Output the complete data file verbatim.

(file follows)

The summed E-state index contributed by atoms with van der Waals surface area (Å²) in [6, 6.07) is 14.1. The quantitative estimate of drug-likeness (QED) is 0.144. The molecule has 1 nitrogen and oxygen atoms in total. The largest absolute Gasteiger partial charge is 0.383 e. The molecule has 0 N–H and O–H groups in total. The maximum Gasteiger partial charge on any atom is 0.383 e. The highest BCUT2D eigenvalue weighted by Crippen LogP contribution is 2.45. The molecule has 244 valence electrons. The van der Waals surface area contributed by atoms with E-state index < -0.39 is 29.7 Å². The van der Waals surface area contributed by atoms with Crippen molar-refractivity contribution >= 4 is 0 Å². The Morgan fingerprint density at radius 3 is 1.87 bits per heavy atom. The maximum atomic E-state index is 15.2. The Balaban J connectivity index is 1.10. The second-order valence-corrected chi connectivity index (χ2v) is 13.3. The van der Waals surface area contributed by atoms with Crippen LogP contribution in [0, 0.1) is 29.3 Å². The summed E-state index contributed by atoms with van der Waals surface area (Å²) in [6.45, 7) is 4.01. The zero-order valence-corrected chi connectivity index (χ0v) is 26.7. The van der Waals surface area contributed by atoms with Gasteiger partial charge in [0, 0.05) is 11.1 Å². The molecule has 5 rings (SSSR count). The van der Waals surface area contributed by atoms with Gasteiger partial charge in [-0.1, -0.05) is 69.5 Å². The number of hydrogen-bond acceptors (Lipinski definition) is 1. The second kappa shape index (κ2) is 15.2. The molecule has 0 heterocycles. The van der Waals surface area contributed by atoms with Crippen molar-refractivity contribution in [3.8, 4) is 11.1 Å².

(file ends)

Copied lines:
The summed E-state index contributed by atoms with van der Waals surface area (Å²) in [6, 6.07) is 14.1. The quantitative estimate of drug-likeness (QED) is 0.144. The molecule has 1 nitrogen and oxygen atoms in total. The largest absolute Gasteiger partial charge is 0.383 e. The molecule has 0 N–H and O–H groups in total. The maximum Gasteiger partial charge on any atom is 0.383 e. The highest BCUT2D eigenvalue weighted by Crippen LogP contribution is 2.45. The molecule has 244 valence electrons. The van der Waals surface area contributed by atoms with E-state index < -0.39 is 29.7 Å². The van der Waals surface area contributed by atoms with Crippen molar-refractivity contribution >= 4 is 0 Å². The Morgan fingerprint density at radius 3 is 1.87 bits per heavy atom. The maximum atomic E-state index is 15.2. The Balaban J connectivity index is 1.10. The second-order valence-corrected chi connectivity index (χ2v) is 13.3. The van der Waals surface area contributed by atoms with Crippen LogP contribution in [0, 0.1) is 29.3 Å². The summed E-state index contributed by atoms with van der Waals surface area (Å²) in [6.45, 7) is 4.01. The zero-order valence-corrected chi connectivity index (χ0v) is 26.7. The van der Waals surface area contributed by atoms with Gasteiger partial charge in [0, 0.05) is 11.1 Å². The molecule has 5 rings (SSSR count). The van der Waals surface area contributed by atoms with Gasteiger partial charge in [-0.1, -0.05) is 69.5 Å². The number of hydrogen-bond acceptors (Lipinski definition) is 1. The second kappa shape index (κ2) is 15.2. The molecule has 0 heterocycles. The van der Waals surface area contributed by atoms with Crippen molar-refractivity contribution in [3.8, 4) is 11.1 Å².